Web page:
4 or 8 tracks was the max limit, bear that in mind when listening to Sergeant Pepper or Pet Sounds the next time, and you´ll a) feel like a complete moron for using 24 tracks on the guitars alone and still not get a decent take, b) realize what brilliant geniuses those 50s/60s pioneers were. In 2015, in theory at least, you can record a double album in three days, mix and master, and finally distribute it to Spotify and iTunes, from your bedroom – with only a computer, a sound card, a midi keyboard and a decent microphone. One man show.

Still I think we have lost something on the way. The endless choices and possibilites are working against us. Want a 808 or 909? A Ludwig or a Gretch? 24″ or 26″ kick drum? Click, click – there ya go. Can´t play the drums? No prob Bob, we just drag in a loop, or quantize like a madman until it sounds GREAT. Can´t sing either? We have remedies for that, what kind of Autotune do you want?


Back in the days your drummer HAD to be good enough to keep time and groove, and you HAD to know how to place those mics (let alone what kind of mics, and how to make them sound OK). This was not going to be a “things were so much better before” article, but I realize I have to bring up these examples to make my point: You can´t fake skills, and you gotta know HOW to make technology work for you, instead of against you.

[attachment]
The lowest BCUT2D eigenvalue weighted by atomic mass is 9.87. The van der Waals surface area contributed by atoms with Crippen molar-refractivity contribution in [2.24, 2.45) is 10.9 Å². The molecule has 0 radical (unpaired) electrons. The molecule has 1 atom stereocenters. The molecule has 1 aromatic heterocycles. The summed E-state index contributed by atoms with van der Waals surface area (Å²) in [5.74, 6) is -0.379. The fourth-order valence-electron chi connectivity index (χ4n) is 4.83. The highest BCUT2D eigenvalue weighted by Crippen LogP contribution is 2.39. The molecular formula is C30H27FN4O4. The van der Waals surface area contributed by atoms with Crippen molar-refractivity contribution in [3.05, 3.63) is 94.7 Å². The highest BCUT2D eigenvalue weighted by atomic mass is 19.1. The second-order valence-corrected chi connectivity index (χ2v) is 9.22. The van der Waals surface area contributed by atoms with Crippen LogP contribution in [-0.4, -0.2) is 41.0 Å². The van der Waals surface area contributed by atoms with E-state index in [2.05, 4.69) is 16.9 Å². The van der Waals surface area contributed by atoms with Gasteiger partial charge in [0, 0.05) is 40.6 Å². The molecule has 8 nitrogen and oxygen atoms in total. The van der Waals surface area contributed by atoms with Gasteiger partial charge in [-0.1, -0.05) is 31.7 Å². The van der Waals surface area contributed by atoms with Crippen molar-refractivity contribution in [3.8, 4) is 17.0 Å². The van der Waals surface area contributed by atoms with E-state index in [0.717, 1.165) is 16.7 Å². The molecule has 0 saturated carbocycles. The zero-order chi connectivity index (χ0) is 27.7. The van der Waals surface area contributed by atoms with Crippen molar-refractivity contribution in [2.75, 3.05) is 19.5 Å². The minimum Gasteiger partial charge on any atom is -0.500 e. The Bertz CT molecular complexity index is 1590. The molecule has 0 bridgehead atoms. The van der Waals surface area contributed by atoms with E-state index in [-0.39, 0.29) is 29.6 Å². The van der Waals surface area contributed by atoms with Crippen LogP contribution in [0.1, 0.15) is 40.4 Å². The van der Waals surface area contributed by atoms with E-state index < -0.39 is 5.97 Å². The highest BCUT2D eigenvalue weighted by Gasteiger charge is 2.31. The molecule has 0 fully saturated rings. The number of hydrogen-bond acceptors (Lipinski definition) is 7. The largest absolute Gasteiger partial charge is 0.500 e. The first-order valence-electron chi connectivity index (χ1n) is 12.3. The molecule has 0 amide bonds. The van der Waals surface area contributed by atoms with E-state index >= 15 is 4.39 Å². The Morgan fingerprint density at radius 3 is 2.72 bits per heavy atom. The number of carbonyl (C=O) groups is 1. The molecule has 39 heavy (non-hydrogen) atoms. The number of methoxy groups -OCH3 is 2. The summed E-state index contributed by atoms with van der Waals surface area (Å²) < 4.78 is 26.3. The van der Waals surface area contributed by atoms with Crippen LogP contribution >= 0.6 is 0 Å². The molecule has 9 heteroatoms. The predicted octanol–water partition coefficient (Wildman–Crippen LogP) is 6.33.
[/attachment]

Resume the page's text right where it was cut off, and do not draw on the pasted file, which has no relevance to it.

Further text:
You don´t need a mic technician or a John Bonham-clone to make a hip hop album – but you will need at least a proficient rapper and a good producer to make it fly like Dr. Dre. You can´t make your band sound like Zeppelin if you compensate the novice drummer with adding midi loops or quantize it until it sounds like a drum machine from the 80s.